Mayor Rahm Emanuel and some of his handpicked department heads were accused Monday of tying the hands of Chicago’s corruption-fighting inspector general.
Inspector General Joe Ferguson once again used his quarterly report to complain about impediments to his job. Only this time, he offered new evidence involving his efforts to clean up the city’s rigged hiring system.
“In an increasing number of investigations [some that concern Shakman], both the Law and other city departments have been shielding documents and communications from the IGO based on a claim of attorney-client privilege,” Ferguson wrote.
“This office needs complete and unfiltered information. Without it, the IGO’s ability to thwart corruption, waste and mismanagement is impaired and the city itself is worse off.”
The inspector general noted that withholding documents runs counter to both city ordinance and an agreed order in the long-running Shakman case. Without “unfettered access,” Emanuel may be hardpressed to “credibly claim” that he deserves to get out from under the Shakman decree and the constraints of a federal monitor, Ferguson wrote.
The inspector general reiterated his long-standing complaint that Emanuel has adopted “wholesale” the legal position that former Mayor Richard M. Daley staked out in a dispute over access to information and documents in the hands of the city’s Law Department.
The controversy stems from an unprecedented lawsuit filed by the inspector general demanding that the Law Department turn over documents vital to the investigation of how former top Daley aide Charles Bowen was awarded a $100,000 sole source contract with the Chicago Police Department.
But, Ferguson also offered new examples of roadblocks thrown in his investigative path.
Despite Ferguson’s recommendation for a 20-day suspension, Fire Commissioner Robert Hoff decided to issue an oral reprimand to a battalion chief who, the inspector general claims, “recklessly exposed the city to liability over a period of two years” by allowing his adult son to sleep at the firehouse and travel with him in an official city vehicle responding to emergency calls.”
And the Department of Streets and Sanitation ordered “pre-emptive discipline”– a one-day suspension never served – against a ward superintendent accused of taking down campaign signs and storing the incumbent alderman’s signs at a city facility to be returned later while discarding opponents signs. The preemptive strike wasted “significant amount of [Ferguson’s] scarce” investigative resources, the inspector general wrote.
Deputy mayoral press secretary Jennifer Hoyle countered that the Emanuel administration is “committed to the highest ethical standards in government” – and that Ferguson’s report makes that clear.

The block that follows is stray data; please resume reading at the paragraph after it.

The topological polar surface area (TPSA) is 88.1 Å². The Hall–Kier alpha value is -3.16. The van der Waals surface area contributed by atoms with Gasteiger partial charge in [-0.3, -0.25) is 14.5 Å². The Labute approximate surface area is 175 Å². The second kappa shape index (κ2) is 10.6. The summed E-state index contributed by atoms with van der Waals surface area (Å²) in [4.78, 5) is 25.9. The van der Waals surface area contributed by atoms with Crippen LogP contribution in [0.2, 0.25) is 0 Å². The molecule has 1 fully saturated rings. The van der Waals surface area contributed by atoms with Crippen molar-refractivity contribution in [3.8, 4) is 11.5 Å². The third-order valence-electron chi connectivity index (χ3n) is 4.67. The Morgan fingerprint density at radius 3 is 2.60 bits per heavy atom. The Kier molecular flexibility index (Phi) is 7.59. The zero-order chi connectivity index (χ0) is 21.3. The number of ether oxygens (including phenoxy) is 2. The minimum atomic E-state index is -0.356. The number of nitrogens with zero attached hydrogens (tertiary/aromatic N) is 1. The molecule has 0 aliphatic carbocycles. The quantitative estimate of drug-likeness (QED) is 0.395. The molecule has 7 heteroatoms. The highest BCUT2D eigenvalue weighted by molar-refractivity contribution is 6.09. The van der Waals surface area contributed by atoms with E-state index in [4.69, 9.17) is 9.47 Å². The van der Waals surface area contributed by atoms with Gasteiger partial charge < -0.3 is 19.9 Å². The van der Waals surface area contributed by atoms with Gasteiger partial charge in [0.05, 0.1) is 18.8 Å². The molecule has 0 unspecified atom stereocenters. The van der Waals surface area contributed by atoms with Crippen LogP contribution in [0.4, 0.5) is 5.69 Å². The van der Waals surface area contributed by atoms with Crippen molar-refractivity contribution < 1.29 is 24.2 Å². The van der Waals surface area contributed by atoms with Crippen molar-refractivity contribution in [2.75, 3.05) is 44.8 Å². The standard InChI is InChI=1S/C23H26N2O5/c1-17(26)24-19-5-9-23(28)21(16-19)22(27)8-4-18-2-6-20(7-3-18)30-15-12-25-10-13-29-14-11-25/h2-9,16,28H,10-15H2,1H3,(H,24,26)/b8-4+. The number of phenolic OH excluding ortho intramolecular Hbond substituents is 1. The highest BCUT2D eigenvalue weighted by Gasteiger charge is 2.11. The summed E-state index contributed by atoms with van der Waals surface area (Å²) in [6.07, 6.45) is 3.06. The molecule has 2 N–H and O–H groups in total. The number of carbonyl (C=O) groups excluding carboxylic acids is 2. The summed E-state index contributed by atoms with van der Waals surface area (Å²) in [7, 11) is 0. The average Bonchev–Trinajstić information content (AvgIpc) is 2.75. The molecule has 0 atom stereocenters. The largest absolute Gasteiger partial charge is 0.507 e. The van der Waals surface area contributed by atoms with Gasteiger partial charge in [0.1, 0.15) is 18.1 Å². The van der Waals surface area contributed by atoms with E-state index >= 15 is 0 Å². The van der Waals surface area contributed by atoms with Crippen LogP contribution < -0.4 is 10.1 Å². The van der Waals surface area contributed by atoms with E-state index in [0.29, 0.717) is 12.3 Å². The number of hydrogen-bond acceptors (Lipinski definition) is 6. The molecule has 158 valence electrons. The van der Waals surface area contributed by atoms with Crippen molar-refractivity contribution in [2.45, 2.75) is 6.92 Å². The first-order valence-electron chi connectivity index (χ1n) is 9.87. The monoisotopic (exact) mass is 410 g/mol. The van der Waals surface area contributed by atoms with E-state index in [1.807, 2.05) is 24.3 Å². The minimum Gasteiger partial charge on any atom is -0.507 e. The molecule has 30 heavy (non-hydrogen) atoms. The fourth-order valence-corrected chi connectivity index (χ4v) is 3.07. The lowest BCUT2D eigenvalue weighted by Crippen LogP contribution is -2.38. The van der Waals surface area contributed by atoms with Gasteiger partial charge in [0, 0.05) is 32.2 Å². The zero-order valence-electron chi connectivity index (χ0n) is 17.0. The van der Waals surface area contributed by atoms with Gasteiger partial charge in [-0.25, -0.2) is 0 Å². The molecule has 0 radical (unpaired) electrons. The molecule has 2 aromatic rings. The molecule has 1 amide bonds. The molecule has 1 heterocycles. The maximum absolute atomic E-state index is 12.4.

“The report notes numerous instances where the city reported misconduct to the inspector general’s office voluntarily, worked closely with the IG and followed the IG’s disciplinary recommendations,” Hoyle said.
“The report also notes favorably that the city has filed three hiring plans in recent months – for police, fire and a revised plan for senior managers – and that the IG’s office was spared the budget cuts that other departments faced and has substantial resources to fill 16 vacancies.”
Fire Department spokesman Larry Langford insisted that the oral reprimand for the battalion chief was justified by the policy of progressive discipline outlined in the firefighters union contract.
Other new cases of wrongdoing outlined in the inspector general’s quarterly report include:
â€A foreman of sewer cleaners who resigned to avoid being fired after being videotaped selling counterfeit movies at a Water Management facility.
â€ A Public Health nurse who resigned to avoid being fired after falsely claiming that she made 17 home health visits over a three-day period when she actually made only three. The nurse was accused of shopping at Target or staying at her mother’s home on city time.
â€ A tree trimmer slapped with a 20-day suspension for allegedly taking computerized ethics training for three Streets and San co-workers.
â€ A company that could be permanently barred from doing business with the city – and forced to reimburse Chicago taxpayers – for using a minority sub-contractor as a “pass-through” to falsely claim compliance with minority set-aside requirements on its contract to soundproof homes near O’Hare and Midway Airports.
â€ A building inspector who resigned to avoid being fired for allegedly giving “preferential treatment” to a building owner by “initiating and coordinating contact between” the owner and an expediter “in order to remediate building code violations.”
Emanuel campaigned on a promise to give Ferguson power to investigate the Chicago Park District and Public Building Commission and more resources, including a guaranteed, one-tenth of one percent of the city’s annual budget.
The promise was pivotal to winning the endorsement of former Inspector General David Hoffman, whose investigations were, at times, undermined by Daley.
For all his haste to race through his transition report, Emanuel has failed to deliver on all of those promises.
Under questioning, Emanuel has repeatedly acknowledged falling short of his campaign promises. But, he has argued that the inspector general’s office has been insulated from budget cuts that have “dramatically reduced” every other city department.